I think when we’re talking about “God,” we probably all agree that we’re not talking about the Dark Lords of the Matrix, who are presumably still made up of old-fashioned quarks (or whatever fundamental entities exist in their universe). At a bare minimum, what any theist means by “God” probably at least includes “an ontologically basic mental entity with extraordinary power to translate its purpose into reality.” Note that I am likely excluding here Spinoza’s or Einstein’s conception of “God,” as well as many varieties of pantheism which might purport to say that “God is everything,” or whatever pantheists say they believe. But when we’re talking about betting on “whether God exists,” I think we pretty much have to be talking about whether some kind of super-powerful, fundamentally mental entity that exists out there somewhere. Neither Dark Lords of the Matrix nor super-powerful aliens make the cut.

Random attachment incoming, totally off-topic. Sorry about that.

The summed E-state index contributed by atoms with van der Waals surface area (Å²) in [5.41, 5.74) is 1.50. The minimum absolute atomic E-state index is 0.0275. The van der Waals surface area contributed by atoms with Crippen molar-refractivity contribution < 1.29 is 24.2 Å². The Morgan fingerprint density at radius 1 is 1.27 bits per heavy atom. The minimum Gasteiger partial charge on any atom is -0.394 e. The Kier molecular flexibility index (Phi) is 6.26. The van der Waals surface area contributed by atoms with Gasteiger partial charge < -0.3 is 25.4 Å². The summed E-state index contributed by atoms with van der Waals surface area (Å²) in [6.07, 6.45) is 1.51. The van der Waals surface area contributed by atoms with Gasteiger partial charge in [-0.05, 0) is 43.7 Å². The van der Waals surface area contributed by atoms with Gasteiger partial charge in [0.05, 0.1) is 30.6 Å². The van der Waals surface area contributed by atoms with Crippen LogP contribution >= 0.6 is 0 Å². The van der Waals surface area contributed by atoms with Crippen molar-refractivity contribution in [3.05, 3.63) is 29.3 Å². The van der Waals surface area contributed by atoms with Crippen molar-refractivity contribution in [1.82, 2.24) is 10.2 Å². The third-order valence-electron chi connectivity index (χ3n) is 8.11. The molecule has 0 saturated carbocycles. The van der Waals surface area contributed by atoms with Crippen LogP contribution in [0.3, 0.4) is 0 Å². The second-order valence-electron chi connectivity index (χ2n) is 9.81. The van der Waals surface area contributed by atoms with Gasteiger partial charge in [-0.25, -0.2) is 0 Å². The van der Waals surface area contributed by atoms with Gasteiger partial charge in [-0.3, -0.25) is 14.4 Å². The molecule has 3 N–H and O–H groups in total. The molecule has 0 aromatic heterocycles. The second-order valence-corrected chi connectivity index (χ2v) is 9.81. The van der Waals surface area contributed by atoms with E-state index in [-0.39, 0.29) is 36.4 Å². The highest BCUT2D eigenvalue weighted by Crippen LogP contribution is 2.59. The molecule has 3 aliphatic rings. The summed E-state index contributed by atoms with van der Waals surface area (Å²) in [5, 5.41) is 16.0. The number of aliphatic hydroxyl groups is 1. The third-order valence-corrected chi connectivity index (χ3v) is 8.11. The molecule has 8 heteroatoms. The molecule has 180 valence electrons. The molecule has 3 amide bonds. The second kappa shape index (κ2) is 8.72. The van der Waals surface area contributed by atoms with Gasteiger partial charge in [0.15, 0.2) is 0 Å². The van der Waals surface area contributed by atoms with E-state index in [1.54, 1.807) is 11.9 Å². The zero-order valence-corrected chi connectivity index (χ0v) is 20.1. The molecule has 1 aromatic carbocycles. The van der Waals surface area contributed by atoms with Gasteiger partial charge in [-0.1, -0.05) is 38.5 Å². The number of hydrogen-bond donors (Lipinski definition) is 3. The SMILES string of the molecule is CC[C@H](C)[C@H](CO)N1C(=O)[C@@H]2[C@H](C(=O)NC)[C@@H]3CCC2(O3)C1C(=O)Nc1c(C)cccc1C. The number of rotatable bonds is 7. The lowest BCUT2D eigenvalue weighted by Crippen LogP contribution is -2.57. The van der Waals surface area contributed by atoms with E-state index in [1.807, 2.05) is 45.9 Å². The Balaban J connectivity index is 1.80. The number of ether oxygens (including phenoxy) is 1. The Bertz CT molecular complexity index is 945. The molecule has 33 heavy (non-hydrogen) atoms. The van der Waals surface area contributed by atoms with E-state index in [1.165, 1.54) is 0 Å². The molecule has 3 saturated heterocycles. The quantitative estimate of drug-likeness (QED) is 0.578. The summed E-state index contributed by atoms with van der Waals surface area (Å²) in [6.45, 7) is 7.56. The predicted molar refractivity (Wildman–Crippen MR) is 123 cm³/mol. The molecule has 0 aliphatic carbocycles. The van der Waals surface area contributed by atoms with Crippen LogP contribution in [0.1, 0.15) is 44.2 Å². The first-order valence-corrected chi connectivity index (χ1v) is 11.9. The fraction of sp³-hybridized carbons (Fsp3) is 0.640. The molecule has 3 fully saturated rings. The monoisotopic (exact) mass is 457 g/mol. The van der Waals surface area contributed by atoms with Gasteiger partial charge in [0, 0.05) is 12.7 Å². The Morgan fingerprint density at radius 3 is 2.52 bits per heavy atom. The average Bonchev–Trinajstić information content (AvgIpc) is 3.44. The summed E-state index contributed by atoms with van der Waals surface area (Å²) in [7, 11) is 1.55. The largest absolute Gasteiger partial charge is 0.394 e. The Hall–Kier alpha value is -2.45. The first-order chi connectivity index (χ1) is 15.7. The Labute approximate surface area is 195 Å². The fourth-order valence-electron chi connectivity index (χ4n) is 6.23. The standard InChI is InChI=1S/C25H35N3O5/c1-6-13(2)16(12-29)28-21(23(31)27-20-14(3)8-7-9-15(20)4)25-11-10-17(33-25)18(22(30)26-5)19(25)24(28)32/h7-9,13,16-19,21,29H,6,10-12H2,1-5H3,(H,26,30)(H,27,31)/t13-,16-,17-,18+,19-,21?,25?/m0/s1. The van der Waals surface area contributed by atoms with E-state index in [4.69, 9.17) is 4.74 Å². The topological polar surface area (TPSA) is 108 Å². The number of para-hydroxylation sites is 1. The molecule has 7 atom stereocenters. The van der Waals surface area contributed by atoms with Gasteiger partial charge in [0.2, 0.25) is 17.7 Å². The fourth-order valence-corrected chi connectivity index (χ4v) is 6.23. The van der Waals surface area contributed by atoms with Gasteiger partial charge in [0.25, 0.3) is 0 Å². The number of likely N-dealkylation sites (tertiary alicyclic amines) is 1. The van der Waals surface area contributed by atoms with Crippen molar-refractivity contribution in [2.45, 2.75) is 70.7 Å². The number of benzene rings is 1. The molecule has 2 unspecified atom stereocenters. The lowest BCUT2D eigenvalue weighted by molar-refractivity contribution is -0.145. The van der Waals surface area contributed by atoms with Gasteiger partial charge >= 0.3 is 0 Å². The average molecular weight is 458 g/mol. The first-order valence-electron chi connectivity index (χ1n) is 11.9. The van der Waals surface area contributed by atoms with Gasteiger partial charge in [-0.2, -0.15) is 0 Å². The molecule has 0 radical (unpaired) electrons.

With that clarification, I’d probably put something like $10,000 on option 4 and the balance on option 5, although I want to make a few caveats. First, I think deism has much less than a 1% probability of being true, so my bet there is much more of a hedge due to diminishing marginal utility than a direct representation of my beliefs. If I were already a billionaire, it might be something like $100. Second, no, I don’t think the first three options have a literally 0% chance of being true, but I do find them so unlikely that none are even worth a dollar.